By Kymberly Martin
NZ yields were little changed yesterday ahead of the key event risk this week, the US FOMC and RBNZ announcements. US yields are a little lower after the FOMC.
The market prices virtually no chance of an RBNZ cut today but ultimately looks for the OCR to be cut to around 1.70% in the year ahead. i.e. it fully prices one 25bps cut and assigns a 20% chance to a further cut. The RBNZ’s aim today, with its short OCR review, will likely be to keep this pricing relatively unchanged. This will leave open the option for it to cut in November. Let’s see.
The Bank of Japan made its much awaited announcement yesterday afternoon. It left its policy rate target at -0.1%. Alongside this regular announcement the BoJ published its one-off assessment of its monetary policy framework. This outlined a few key factors for improving its easy monetary policy stance. Essentially the Bank will now seek to overshoot its 2% inflation target (so as to hopefully boost inflationary expectations). It will expand its monetary base until it achieves this.
It will no longer have an average maturity target for its JGB holdings. Rather, it will make attempting to control the shape of the yield curve a central plank of its mandate. It will target a not too flat yield curve (a flat curve has negative consequences for bank profitability). It may vary the pace of its asset purchases to affect yield curve shape.
On the announcement, Japanese long yields led US equivalents on a brief burst higher. However it proved short-lived. Japanese 10-year yields are back at -0.03%, while US equivalents traded at 1.70% ahead of the US FOMC announcement.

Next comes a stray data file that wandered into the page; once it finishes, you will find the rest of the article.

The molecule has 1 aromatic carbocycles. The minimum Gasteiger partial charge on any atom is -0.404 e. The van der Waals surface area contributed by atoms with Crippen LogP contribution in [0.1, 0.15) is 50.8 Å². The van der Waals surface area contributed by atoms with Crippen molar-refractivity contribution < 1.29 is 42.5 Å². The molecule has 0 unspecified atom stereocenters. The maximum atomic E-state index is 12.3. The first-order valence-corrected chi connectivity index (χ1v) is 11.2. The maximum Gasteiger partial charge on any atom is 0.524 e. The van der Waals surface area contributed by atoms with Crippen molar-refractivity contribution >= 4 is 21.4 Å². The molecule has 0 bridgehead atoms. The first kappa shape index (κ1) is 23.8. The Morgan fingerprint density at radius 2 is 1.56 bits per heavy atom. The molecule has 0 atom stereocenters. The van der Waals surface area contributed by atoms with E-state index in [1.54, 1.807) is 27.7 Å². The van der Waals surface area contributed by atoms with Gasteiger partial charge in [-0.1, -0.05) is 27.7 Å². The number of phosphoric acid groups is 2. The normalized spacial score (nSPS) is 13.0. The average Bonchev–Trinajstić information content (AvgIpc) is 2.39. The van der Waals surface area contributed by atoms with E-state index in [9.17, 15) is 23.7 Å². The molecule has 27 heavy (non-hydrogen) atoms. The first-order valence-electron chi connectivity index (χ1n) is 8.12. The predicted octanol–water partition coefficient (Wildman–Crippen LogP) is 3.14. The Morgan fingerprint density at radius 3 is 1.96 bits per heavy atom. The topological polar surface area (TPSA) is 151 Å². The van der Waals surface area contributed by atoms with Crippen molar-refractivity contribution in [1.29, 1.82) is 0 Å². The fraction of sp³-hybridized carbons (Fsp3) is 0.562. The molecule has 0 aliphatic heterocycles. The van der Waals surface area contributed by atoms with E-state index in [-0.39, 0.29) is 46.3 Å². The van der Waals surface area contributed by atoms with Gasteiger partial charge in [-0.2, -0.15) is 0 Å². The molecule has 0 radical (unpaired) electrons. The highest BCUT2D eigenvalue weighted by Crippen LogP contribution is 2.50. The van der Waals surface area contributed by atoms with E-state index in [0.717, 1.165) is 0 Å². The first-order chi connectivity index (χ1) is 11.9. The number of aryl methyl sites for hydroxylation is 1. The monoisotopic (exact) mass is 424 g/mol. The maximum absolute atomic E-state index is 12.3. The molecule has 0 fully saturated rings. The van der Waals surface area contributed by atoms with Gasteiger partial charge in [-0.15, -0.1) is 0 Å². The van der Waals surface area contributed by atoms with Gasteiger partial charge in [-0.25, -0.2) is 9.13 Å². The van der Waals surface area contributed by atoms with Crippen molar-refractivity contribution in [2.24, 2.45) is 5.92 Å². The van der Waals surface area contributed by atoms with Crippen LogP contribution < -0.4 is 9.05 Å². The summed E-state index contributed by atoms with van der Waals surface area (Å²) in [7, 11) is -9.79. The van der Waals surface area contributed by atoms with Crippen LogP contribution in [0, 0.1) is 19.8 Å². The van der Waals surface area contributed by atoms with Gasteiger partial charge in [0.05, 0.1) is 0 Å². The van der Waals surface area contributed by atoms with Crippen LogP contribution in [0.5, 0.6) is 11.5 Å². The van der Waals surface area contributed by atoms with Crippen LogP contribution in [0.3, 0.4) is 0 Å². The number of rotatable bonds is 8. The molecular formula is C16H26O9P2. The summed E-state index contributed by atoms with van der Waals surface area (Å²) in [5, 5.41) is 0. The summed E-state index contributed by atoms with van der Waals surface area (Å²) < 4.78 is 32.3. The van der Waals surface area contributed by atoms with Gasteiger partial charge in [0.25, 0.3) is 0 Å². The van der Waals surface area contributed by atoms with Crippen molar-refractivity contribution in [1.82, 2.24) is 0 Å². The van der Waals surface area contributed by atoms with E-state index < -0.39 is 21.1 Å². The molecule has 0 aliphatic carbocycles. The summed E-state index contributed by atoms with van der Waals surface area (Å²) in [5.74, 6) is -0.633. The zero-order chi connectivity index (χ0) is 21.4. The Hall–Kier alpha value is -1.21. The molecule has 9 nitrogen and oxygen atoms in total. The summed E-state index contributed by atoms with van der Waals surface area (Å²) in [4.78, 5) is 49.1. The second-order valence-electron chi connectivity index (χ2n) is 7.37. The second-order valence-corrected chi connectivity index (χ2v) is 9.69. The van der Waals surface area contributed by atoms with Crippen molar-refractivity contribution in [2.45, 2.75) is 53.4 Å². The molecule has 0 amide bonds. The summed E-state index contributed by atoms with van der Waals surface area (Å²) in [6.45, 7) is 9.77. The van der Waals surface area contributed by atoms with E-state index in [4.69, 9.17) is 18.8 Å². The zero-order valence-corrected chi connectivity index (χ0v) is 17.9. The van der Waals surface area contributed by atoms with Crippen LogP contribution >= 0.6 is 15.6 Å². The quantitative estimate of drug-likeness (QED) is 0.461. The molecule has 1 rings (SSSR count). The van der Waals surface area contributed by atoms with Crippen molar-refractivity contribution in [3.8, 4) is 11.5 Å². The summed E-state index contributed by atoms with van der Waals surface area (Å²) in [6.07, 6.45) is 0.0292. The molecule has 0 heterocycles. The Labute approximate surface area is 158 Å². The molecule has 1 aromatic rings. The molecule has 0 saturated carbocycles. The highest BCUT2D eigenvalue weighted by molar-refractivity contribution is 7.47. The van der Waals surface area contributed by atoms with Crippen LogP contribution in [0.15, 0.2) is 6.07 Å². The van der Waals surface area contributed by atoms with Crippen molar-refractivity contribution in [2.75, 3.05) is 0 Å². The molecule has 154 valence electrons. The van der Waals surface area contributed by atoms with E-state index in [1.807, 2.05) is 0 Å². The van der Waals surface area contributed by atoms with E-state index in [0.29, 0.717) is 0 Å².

The US Fed left its cash rate unchanged as widely expected. However, the committee now sees near-term risks to the economic outlook as “roughly balanced” as opposed to previously saying risks to the outlook “had diminished”.
The Fed appeared to be more actively preparing the market for the possibility of a December hike; “The Committee judges that the case for an increase in the federal funds rate has strengthened but decided, for the time being, to wait for further evidence of continued progress toward its objectives”. It was notable that the vote to leave the Fed funds rate unchanged was taken at 6-3. This is an increase in dissent from recent 9-1 or 10-0 votes.
The Fed’s ‘dot plot’ showed Fed members expect one more 25bps hike this year but have scaled back their expectations for next year and longer-term. The Fed’s average long-run ‘dot point’ was downgraded from 3.1% to 2.9%.
US yields are still in the process of absorbing the statement. After an initial spike higher, US 10-year yields are now trade a little lower, at 1.67%. This is unsurprising, given the continued ratcheting down of long-term rate expectations. The OIS market prices around 16bps of Fed hikes by year-end.